“The great news is that — remember, the physicians are the foundations of your revenue. If you don’t have the physicians here, you won’t have the revenue,” he said.
A physician steering committee is in the works, he said, which would assist in forming a Medical Executive Committee (MEC) and Medical Staff to begin work at the hospital. The steering committee would also establish guidelines on recruitment and credentialing.
“We have to have the physicians ready to go, we also need an MEC,” Blitz said. “And we’ll have some type of MEC ready to go.”
Outsourcing to Reopen Quickly
Among the more controversial items on the agenda were contracts to outsource accounts receivable functions to Healthcare Resource Group and engage in a co-employment agreement with Southeast Personnel Leasing.
The agreement with Southeast was tabled after attorneys discovered that, at least in writing, the company could have the power to manage employees.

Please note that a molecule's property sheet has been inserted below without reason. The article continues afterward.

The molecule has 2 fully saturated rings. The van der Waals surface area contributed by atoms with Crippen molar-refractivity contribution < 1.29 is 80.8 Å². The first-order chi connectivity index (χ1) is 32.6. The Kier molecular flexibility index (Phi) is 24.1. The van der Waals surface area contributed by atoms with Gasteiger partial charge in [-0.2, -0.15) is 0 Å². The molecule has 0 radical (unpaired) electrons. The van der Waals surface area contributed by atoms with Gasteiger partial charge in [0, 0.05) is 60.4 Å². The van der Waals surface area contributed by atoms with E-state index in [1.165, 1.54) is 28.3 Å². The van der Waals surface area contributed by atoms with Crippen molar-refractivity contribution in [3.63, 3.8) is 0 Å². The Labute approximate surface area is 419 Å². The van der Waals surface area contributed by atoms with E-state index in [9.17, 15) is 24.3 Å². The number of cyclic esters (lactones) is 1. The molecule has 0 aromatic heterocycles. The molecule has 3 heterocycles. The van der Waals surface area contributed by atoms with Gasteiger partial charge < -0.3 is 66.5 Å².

In theory, a co-employment agreement would allow the district to get better rates on workers’ compensation insurance, avoid dealing with payroll, and push other legalities onto a third party. The co-employment provider would be the “employer of record” on tax forms.
The board voted unanimously, however, to engage in agreements with Healthcare Resource Group to handle the hospital’s accounts receivable. The prior vendor, Navigant Cymetrix, claims to be owed $1.7m in outstanding payments from August, 2016 onward.
Heckathorne said that a rough estimate of outstanding accounts receivable was $40m.
The agreements with Healthcare Resource Group (HRG) would involve minimal to no out-of-pocket costs from the district: the company would simply take a percentage of balances collected.